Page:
Children’s Book Week

I’m no math genius, but when I first learned of “Children’s Book Week” it occured to me that this left 51 other weeks in the year. So what are these, exactly? “Children’s Twitter Week?” “Children’s Junk Food Week?” “Children’s Tattoo Week?”

Let’s hope not — because if “Children’s Book Week” sets the bar, our children may soon be enjoying free nachos or sailor “tats.” Seems that Friends of the Phoenix Public Library is giving away free used books to children during “Children’s Book Week.”

“Children’s Book Week” was started in 1919 — the idea of Franklin K. Matthiews, librarian of the Boy Scouts of America, who toured the country promoting higher standards in children’s books.

Enjoy music inspired by literary classics like Alice in Wonderland, The Wizard of Oz and The Secret Garden in Chandler this weekend

Today it’s orchestrated by “Every Child a Reader,” the philanthropic arm of the children’s publishing industry.

How lovely to have a philanthropic enterprise that helps kids and boosts sales.

I’m all for running right out to buy the kiddies a slew of books, but why not head to the Burton Barr Central Library in Phoenix as well?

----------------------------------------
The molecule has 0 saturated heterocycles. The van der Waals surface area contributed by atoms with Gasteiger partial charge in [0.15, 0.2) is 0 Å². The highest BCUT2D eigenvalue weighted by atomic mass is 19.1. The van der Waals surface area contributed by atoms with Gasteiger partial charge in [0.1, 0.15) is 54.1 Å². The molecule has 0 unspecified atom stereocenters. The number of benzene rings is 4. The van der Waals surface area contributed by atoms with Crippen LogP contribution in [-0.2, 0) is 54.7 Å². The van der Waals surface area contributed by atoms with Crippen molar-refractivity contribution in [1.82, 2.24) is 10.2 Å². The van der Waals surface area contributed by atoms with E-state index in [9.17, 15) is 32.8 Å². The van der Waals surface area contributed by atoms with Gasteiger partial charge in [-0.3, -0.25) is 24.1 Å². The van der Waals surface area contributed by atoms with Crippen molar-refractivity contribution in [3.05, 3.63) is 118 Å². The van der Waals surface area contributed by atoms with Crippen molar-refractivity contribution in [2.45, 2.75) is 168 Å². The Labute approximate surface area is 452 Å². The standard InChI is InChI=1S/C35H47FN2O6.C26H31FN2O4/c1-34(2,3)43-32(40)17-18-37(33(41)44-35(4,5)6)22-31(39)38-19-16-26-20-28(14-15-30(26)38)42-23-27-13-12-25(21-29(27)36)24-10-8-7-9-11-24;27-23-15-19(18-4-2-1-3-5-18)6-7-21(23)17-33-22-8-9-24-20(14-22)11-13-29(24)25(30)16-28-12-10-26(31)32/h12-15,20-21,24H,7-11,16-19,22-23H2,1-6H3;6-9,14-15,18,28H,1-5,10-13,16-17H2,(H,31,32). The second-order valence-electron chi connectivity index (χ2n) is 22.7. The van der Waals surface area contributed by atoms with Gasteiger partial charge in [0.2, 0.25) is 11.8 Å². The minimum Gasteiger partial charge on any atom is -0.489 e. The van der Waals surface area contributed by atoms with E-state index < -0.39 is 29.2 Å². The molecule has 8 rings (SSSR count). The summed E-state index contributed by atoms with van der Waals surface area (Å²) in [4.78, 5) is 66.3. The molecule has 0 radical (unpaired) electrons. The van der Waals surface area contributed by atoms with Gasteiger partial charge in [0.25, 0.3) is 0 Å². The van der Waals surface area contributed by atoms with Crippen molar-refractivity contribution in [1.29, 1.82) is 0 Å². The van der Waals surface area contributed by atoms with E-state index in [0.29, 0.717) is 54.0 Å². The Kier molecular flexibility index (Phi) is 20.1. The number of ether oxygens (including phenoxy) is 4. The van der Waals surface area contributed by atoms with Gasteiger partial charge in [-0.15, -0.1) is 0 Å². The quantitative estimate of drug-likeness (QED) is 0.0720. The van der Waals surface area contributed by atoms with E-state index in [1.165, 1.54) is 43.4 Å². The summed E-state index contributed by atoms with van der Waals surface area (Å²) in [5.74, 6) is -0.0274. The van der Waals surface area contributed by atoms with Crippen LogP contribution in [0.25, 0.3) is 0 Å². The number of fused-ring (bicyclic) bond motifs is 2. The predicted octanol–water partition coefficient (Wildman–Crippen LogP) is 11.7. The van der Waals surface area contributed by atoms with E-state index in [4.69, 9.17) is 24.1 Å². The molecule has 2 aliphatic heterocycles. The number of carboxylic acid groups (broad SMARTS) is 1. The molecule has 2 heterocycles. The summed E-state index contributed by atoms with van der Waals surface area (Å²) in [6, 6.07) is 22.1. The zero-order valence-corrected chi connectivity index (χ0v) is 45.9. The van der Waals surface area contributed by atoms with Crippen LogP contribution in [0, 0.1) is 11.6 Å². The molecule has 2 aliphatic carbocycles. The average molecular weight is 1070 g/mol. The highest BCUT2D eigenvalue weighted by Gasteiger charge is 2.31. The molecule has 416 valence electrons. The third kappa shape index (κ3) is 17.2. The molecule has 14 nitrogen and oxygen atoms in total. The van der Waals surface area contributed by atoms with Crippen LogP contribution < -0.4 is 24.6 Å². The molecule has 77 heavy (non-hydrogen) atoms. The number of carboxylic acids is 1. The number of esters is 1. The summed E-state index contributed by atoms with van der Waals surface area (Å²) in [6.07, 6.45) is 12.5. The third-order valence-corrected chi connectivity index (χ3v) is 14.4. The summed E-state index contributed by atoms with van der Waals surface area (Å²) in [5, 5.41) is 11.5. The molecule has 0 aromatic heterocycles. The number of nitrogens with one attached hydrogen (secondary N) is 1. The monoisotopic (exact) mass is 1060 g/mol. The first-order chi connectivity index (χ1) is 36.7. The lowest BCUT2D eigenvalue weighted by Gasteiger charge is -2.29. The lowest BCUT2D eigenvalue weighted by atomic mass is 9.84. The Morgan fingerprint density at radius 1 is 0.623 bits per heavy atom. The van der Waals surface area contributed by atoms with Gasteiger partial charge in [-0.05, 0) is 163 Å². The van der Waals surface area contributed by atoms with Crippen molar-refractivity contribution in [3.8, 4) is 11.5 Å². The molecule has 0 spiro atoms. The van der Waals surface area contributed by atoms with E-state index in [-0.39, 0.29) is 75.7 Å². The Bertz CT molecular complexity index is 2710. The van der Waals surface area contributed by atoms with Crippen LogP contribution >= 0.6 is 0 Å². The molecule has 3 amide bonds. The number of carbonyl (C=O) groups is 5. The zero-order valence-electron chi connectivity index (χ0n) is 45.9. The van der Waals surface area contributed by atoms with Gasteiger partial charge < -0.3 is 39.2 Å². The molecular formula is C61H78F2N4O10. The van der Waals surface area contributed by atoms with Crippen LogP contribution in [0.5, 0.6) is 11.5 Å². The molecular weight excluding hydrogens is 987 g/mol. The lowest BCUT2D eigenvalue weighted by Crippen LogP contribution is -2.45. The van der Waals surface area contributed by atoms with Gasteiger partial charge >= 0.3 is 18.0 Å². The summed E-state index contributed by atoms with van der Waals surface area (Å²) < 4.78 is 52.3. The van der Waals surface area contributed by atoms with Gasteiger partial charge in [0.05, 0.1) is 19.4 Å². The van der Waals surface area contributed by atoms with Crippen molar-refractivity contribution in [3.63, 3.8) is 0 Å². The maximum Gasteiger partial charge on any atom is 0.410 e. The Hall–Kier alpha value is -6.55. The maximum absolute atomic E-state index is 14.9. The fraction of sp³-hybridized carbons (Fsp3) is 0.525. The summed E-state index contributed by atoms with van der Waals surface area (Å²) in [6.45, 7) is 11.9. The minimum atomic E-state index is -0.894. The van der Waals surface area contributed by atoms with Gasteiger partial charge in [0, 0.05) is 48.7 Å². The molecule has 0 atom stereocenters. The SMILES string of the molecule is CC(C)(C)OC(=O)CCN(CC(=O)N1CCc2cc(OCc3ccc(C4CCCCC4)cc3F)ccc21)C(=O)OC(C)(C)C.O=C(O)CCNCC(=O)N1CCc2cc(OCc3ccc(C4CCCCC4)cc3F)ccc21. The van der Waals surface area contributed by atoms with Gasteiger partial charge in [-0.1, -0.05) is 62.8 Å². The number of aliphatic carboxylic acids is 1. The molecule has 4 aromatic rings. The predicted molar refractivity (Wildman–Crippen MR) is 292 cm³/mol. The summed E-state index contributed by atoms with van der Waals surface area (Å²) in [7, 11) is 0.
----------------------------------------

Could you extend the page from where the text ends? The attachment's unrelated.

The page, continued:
That’s where the small shop operated by Friends of the Phoenix Public Library is doing their used book giveaway. It’s a one-a-day deal (for readers 17 and younger) as long as the books last during “Children’s Book Week.” There’s a special book cart with teen selections.

“Children’s Book Week” runs May 2-8 — and is also being celebrated by participating bookstores throughout the country. In Arizona, special “Children’s Book Week” events are taking place at Tempe’s Changing Hands Bookstore, proud member (like Raising Arizona Kids Magazine) of Local First Arizona.

Click here to learn more about activities for children and teens at Changing Hands, and be sure to check with your own local bookstores and libraries to see what they’ve got planned during “Children’s Book Week.” There’s no “Grown-ups’ Book Week,” but that doesn’t mean you can’t enjoy some reading of your own as well.

Children who see their parents reading get the message that reading is a fun way to spend a part of each day — and may just do more reading of their own. It can only help them do better in school and in life.

— Lynn

Note: While I have books on the brain, I’m pleased to report that the musical “The Book of Mormon” has been nominated for 14 Tony Awards. Click here for a list of all nominations announced this morning. To enjoy a lovely bit of family-friendly music closer to home, head to Chandler Center for the Arts Sat, May 7 at 7pm for the Chandler Children’s Choir “Singing Happily Ever After…” concert featuring music inspired by literary classics, plus poetry, fables, Shakespeare and more.

Coming up: Government rocks!


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